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Finance (Local Property Tax) Bill 2012: Second Stage (Continued)

Friday, 14 December 2012

Dáil Éireann Debate
Vol. 786 No. 4

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(Speaker Continuing)

[Deputy Michael McGrath: Information on Michael McGrath Zoom on Michael McGrath] That is deeply unfair. The principle of exemptions is established in the Bill. The Minister is exempting people who buy a new house now or who will buy a property in the near future. If Fianna Fáil did that, it would be said that it was a bailout for builders and developers. However, the Government is doing it. It is exempting people who are supporting the construction industry by way of purchasing a property, but it is not exempting people who simply cannot afford to pay this tax. The reality is that many people will not be able to afford to pay it.

I note the Minister does not propose to carry over directly the list of estates currently exempt from the household charge. He is going to draw up a new list which takes account of factors listed in the legislation. I hope it is done in a much fairer way than the current list has been done because we can all cite anomalies in our constituencies of estates that are not exempt that should be. There are examples of estates also that are substantially complete but where an exemption is currently afforded.

Some of the powers extended to Revenue by way of the Bill are draconian. People in receipt of social welfare as their sole means of financial support could well have an undefined amount deducted from their weekly payment on foot of the property tax. Similarly, the Minister is placing an onus on employers who are currently administering the payroll system to deduct the property tax from people on PAYE.

We oppose the Bill. We believe it is fundamentally unfair. It is regressive and will hit low and middle income families and people on social welfare. The Bill does not take into account in any meaningful way one's ability to pay or net wealth. That is what is at the core of the debate. That has been the essential failure of Government in framing this idea. It is the wrong tax at the wrong time. The country cannot afford to bear it and the Government must go back to the drawing board, look at some of the constructive suggestions we made in our submission, and not proceed with the tax.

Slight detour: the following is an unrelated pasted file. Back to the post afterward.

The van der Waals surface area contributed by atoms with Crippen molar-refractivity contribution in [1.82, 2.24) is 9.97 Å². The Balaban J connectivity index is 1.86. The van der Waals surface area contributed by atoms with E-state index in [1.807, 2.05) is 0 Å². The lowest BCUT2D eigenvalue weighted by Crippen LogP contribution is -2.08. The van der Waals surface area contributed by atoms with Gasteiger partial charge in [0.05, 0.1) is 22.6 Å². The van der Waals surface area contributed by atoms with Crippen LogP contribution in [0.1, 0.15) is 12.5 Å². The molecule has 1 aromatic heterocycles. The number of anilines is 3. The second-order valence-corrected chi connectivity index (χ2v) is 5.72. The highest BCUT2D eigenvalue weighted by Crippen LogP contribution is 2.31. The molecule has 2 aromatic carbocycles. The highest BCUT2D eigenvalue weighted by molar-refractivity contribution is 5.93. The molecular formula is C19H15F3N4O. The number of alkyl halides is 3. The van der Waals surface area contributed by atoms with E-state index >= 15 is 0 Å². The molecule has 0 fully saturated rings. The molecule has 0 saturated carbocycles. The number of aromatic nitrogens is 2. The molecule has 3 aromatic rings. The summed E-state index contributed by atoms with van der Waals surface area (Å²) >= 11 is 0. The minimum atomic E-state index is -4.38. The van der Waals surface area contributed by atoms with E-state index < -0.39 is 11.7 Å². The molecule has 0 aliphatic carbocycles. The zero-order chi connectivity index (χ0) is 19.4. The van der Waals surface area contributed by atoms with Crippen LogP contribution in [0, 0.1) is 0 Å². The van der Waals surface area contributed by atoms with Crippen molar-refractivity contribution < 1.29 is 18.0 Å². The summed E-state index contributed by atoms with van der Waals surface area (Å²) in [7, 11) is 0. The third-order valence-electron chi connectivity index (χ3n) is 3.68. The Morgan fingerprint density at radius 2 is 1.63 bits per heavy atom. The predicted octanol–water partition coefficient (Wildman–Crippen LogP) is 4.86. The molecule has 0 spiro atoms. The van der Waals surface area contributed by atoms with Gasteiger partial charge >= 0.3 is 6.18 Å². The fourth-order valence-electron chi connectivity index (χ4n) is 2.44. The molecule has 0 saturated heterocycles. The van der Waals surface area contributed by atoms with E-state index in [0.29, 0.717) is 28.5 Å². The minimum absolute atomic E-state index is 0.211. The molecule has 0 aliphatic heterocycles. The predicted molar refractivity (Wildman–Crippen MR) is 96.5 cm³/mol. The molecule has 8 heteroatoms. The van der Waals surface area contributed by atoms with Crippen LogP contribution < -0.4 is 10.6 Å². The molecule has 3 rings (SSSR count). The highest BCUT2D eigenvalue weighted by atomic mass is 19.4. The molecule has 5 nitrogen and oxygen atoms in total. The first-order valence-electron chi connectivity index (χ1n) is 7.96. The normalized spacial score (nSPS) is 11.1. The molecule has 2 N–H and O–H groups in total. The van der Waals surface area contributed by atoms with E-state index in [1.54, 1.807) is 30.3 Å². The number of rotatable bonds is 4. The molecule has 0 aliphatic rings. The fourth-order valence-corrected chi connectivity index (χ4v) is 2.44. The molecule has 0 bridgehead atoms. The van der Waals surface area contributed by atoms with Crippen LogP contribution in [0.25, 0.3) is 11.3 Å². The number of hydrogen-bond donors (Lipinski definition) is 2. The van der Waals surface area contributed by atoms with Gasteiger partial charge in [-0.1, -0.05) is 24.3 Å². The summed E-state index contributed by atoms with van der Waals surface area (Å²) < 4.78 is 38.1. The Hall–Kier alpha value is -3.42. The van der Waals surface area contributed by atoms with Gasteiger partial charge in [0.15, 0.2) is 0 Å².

Deputy Barry Cowen: Information on Barry Cowen Zoom on Barry Cowen Let us make no mistake, this steam-rolled Bill is the moment when thousands of families across the country, already struggling to make ends meet, are pushed over the edge. It is the moment when Fine Gael and Labour put another nail in the coffin of their own credibility, as they betray yet another pre-election promise to the Irish people. It is the moment when the domestic economy is dealt yet another staggering blow as it struggles to its feet. It is simply the moment when the Government introduces the wrong tax at the wrong time. Fianna Fáil is opposed to the introduction of this deeply unfair property tax on the family home. The Government's proposal for a property tax will hit struggling home owners at a time when they can least afford it. Now is simply not the time to inflict an unfair property tax on a struggling economy, weak housing market and home owners working just to keep their families afloat.

  It is important also to rubbish the lines peddled by desperate Ministers attempting to avoid responsibility for their decisions. That has been going on all week. The property tax is a political decision by the Government which breaks its pre-election promises. It is not written in stone by the EU-IMF programme of financial support. Our meetings with the troika have clarified that it is only interested in the bottom line of fiscal adjustment, not a rigid set of proposals. The choice to introduce a property tax is being taken by the Government, and no one else, instead of other options at its disposal.

  As my colleague Deputy Michael McGrath said, Fianna Fáil has put forward a fully costed budget proposal based on data from the Department of Finance that does not hammer home owners with a property tax and meets our budget adjustment requirements. The Government has chosen, for example, not to introduce a 3% increase in the universal social charge, USC, for those earning more than €100,000. Instead, it has opted for spin over substance with a "mansion tax" gimmick that has all the depth and research of an idea that somebody in the Labour Party office read about in the Financial Times the weekend before the budget and decided to cut and paste it.